Editor's Note: (Frida Ghitis, a former CNN producer and correspondent, is a world affairs columnist. She is a frequent opinion contributor to CNN, a contributing columnist to The Washington Post and a columnist for World Politics Review. Follow her on Twitter @fridaghitis. The opinions expressed in this commentary are her own. Read more opinion on CNN.)
(CNN) Everyone knew that Sen. Kamala Harris was a frontrunner to get the nod as Joe Biden's running mate; everyone, it seems, except President Donald Trump and his brain trust of loyalists and paid staffers.
How could they have been this unprepared?
Harris had spent months at or near the lead in just about every analysis of who made the most sense as a VP choice for former vice president Joe Biden. That's why you would have expected Trump and his campaign to roll out a carefully-crafted reaction the moment Biden made the announcement.
You would have been wrong.
The news has thrown Trump visibly off balance, and sent his campaign flailing just as badly. Even his chorus of cheerleaders at Fox News is having trouble deciding what to make of Harris -- further evidence of what a smart decision Biden made.
At the White House podium shortly after Biden's Tuesday announcement, the President looked downright perplexed. How could Biden choose someone who wasn't nice to him during the primary debates?
Trump has used that sophisticated criterion -- who's nice to him -- as justification for praising some of the world's worst dictators. Harris, Trump said, is "nasty." He described her as "the meanest, the most horrible, most disrespectful of anybody in the U.S. Senate."
The Trump campaign lifted that stirring quote, verbatim, and sent it out in a fundraising appeal. But in case the prospect of having a mean and disrespectful vice president wasn't persuasive, the campaign held a conference call with reporters, seeking to cast an ominous image of the newly-elevated Harris.
Instead, all the campaigned did was show its own dizzying confusion.
Trump campaign adviser Katrina Pierson unwittingly described Harris as too tough on crime -- "She fought to keep inmates locked up in overcrowded prisons."
Pierson noted Harris' time as a prosecutor, echoing the misgivings of the progressive wing of the Democratic Party, but undercutting the larger Trump 2020 message that Biden-Harris will let the country unravel in convulsions of anarchy and mayhem.
Another fundraising email warned that, "Joe Biden and Kamala Harris Would Destroy America." (How scary!)
On Fox News, network stars swirled in a fever dream of alarm. Sean Hannity described Harris as socialist-friendly, a "radical extremist," declaring the Democrats' 2020 team "extreme radical far-left out of the mainstream."
The labels are so removed from reality that they are accidentally hilarious. Biden has a decades'-long track record of centrist policies.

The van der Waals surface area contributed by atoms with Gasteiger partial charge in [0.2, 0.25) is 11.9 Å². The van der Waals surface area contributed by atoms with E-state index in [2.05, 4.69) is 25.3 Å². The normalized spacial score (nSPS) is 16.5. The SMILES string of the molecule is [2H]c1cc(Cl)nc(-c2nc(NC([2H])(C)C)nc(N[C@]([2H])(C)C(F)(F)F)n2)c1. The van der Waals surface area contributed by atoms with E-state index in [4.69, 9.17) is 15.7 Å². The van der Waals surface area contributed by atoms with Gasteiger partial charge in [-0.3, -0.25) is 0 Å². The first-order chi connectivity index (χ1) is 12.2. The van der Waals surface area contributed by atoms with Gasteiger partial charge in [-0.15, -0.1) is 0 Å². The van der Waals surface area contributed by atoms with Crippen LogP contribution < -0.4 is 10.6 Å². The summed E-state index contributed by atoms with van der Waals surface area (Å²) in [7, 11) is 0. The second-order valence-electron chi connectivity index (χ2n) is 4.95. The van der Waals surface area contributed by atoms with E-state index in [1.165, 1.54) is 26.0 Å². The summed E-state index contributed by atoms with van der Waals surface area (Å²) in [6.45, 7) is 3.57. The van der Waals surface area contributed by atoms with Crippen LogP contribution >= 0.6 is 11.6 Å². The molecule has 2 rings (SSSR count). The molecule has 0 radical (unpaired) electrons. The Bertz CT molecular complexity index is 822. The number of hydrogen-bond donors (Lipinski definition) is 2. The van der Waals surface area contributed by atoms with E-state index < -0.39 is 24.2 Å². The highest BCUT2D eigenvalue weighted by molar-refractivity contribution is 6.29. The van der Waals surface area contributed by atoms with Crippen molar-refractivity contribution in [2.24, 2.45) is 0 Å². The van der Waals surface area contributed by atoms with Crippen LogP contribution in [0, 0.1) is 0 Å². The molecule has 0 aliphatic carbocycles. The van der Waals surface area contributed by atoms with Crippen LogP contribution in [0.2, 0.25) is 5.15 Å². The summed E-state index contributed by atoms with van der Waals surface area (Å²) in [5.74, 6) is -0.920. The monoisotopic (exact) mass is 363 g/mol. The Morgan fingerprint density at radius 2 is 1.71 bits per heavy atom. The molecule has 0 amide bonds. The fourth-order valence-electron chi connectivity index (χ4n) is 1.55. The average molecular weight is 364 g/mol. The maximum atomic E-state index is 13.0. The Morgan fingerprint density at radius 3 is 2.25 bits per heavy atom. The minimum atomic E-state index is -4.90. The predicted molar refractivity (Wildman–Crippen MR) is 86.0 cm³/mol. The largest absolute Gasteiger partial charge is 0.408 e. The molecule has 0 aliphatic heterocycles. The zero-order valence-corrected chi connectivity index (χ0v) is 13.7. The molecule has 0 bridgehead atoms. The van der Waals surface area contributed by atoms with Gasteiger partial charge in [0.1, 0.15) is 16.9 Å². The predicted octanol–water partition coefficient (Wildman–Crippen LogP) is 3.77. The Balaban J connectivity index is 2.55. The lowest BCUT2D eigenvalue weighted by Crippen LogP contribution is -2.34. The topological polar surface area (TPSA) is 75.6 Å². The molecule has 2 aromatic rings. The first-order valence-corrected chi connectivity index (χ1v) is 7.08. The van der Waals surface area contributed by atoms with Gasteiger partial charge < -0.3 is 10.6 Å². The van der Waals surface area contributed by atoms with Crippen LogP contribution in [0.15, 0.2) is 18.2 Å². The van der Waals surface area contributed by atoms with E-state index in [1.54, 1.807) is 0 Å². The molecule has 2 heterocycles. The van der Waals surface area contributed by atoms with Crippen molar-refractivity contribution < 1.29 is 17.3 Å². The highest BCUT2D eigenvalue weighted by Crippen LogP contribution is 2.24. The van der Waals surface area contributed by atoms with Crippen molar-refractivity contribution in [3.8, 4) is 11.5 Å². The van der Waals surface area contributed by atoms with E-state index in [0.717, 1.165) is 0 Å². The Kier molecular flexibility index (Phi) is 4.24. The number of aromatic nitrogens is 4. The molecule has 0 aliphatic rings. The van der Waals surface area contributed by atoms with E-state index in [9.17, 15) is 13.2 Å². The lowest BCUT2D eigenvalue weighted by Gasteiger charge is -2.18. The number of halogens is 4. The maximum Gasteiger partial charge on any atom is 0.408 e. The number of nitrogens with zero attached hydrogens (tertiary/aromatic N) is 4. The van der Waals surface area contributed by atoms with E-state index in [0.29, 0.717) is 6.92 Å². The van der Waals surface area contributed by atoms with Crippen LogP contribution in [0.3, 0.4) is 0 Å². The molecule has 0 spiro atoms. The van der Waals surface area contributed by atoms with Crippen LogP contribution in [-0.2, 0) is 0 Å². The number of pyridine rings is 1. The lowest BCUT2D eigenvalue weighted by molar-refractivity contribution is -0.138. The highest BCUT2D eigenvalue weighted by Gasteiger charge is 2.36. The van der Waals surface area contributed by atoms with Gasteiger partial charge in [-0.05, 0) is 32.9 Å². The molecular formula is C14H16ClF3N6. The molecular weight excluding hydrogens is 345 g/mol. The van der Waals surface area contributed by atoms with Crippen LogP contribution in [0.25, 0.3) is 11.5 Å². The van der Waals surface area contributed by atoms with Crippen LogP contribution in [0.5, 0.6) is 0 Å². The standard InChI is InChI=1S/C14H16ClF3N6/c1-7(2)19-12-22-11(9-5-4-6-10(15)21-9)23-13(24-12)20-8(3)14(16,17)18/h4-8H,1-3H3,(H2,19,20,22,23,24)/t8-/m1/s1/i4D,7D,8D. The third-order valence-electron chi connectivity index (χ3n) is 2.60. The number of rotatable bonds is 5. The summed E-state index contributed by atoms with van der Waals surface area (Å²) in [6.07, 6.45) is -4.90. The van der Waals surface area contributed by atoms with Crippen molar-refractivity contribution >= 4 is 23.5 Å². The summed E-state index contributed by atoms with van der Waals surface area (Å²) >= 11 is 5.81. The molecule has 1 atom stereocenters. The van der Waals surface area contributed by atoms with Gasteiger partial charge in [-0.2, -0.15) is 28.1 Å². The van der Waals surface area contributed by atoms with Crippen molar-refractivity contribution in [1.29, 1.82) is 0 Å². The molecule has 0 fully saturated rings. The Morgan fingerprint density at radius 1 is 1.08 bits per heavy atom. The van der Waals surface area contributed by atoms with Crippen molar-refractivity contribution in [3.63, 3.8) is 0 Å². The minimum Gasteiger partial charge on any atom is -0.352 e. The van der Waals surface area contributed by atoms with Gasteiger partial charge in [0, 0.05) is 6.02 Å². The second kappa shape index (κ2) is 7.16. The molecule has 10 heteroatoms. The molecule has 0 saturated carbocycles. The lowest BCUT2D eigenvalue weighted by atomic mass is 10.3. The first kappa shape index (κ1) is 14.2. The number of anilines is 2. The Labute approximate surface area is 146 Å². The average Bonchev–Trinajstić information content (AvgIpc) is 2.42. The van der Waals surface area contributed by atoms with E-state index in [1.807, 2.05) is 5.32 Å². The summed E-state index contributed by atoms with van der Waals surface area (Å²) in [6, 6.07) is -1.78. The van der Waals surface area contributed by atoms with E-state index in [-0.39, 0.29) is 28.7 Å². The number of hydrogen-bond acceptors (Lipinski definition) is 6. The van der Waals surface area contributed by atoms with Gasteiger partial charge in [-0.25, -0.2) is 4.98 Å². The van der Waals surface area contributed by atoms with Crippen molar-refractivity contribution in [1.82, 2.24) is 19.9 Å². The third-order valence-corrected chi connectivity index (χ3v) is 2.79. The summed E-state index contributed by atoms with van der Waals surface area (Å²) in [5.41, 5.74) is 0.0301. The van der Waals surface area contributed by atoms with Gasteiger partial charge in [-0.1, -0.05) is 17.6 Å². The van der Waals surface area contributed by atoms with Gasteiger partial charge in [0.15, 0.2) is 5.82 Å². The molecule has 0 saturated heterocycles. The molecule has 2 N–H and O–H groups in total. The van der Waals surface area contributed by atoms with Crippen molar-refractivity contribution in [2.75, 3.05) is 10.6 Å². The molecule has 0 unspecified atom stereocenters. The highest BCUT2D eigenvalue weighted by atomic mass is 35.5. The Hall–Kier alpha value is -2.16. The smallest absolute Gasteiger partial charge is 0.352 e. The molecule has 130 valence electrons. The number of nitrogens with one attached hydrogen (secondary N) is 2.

Anyone who thinks Harris is a radical should listen to Democratic progressives trying to reconcile themselves with the new reality: excited about the historic nature of Harris' candidacy, but underwhelmed, even disappointed with her politics.
On Wednesday, after Biden and Harris appeared together and she made a scathing speech about Trump's record, the President still appeared a bit disoriented about Biden's choice.
When a reporter asked him about Harris' withering rundown of his failures to control the pandemic, Trump accused her of being "very weak on facts," another dose of accidental irony from a president with a documented ledger of more than 20,000 lies.
But Trump and the campaign are gradually settling on a strategy. It's a tough challenge. They have to come up with something to focus voters' attention, and it can't be the economy or health care.
Here's the plan: Painting Biden as a wild-eyed radical just won't stick, so they will try to frighten voters into thinking that the affable Biden is a puppet of the scary left. Maybe Harris is the puppeteer, that's not completely clear yet.
Fox News' Jeanine Pirro has been stoking the conspiracy. "Who really picked this woman," she asked on Tuesday.
For his part, Trump is taking the racist road, perhaps expecting a majority of Americans to find that path inspiring. "The suburban housewife will be voting for me," he predicted on Twitter, explaining, "They want safety."
Under Biden, "low income housing would invade their neighborhood...with Corey [misspelled] Booker in charge!" The message was transparently, deliberately racist. It was also inadvertently, revealingly sexist.
Even his backer, Tennessee Sen. Marsha Blackburn, didn't refer to "housewives" when she said Harris' choice has "completed the leftist takeover of the party and of their radical agenda," saying that "suburban women" want security more than anything. "Security moms," she said, won't like Harris because they want "Law and Order."
Security moms who want law and order might actually like Harris' record. But let's not muddle the Republican strategy with facts.
In short, the plan is to frighten voters and appeal to any latent racist fears. Since Biden is not a radical, the claim is that he's not really in charge; he's a Trojan Horse. And Harris -- she may seem too tough, too nasty, but she's not tough enough. Got that?
In fairness to the Trump team, Democrats have put them in a difficult position. But there is no reasonable excuse for why the Trump campaign was unprepared for the Harris announcement. The only explanation is incompetence, and Trump's inability to fathom anyone not holding a grudge.